- You can keep your investment positions. An alternative to a securities-based loan is to simply sell off a portion of your investments. But if you don't want to lose potential future growth in those positions, this type of loan makes it so you can hold on to them.
- It's an option for borrowers with bad credit. Getting most kinds of loans with bad credit can be challenging. But with securities-based lending, credit standards are far less stringent.
- Interest is typically variable. These loans typically carry a variable interest rate, which can fluctuate over time with market rates. If interest rates start increasing, so can the cost of your loan.
- You could be subject to a margin call. If the value of your portfolio drops below a certain amount, the lender may liquidate some or all of your collateral to satisfy the margin call. The only way to avoid this is to deposit more cash into your investment account. Considering you just borrowed money, however, you may not have that kind of cash on hand.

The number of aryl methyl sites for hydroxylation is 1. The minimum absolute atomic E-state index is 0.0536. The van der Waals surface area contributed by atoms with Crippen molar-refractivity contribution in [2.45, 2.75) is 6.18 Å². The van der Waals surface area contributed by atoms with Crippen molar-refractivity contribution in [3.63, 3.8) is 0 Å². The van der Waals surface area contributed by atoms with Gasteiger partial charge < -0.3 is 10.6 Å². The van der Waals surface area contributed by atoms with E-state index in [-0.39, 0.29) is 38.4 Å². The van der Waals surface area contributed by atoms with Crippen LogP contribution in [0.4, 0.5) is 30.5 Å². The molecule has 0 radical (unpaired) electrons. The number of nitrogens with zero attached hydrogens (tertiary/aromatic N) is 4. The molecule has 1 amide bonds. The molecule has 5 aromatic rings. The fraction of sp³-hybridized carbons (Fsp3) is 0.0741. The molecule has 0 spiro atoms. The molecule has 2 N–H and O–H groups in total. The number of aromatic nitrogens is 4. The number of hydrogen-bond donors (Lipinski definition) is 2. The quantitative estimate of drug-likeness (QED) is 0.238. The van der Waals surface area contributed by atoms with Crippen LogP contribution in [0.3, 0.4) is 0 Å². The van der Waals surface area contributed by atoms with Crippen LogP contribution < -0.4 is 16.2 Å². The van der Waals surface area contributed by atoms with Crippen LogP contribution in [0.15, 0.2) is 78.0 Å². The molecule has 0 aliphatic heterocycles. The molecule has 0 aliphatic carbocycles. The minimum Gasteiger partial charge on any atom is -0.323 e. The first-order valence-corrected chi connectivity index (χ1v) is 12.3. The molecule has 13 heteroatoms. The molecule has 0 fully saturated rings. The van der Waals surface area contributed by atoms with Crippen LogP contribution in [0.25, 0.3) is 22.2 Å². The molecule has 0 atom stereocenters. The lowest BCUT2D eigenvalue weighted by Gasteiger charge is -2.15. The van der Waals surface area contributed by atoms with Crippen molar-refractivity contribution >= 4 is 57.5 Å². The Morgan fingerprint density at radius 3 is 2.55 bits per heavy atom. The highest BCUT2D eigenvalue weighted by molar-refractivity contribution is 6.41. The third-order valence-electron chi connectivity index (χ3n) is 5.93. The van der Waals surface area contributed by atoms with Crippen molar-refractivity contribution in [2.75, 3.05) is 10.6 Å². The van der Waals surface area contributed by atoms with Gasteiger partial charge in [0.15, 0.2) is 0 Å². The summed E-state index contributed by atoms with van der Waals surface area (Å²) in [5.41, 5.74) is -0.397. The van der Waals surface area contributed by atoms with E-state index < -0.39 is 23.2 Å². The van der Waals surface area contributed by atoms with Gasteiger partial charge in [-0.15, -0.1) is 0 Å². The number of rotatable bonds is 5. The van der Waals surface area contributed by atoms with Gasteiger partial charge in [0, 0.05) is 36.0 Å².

- Your access to your portfolio will be restricted. You won't be able to make any trades on your collateral while your loan is outstanding without permission from the lender. If prices start dropping, there's nothing you can do about it.
- You may lose your portfolio. If you can't pay back the loan for any reason, the lender may seize your collateral and liquidate it to recover the remaining principal balance.
- There may be tax implications. If the lender liquidates any of your assets due to a margin call or default, you'll be subject to taxes based on IRS rules. If you've held the assets for less than a year, your gains will be taxed at the ordinary income rate. If you've held them for longer than a year, they'll be subject to the lower long-term capital gains tax rate.
- They won't help you build credit. Unlike personal loans and other forms of debt, on-time payments usually aren't reported to the credit bureaus and therefore won't help borrowers build their credit.
How Securities-Based Lending Impacts Credit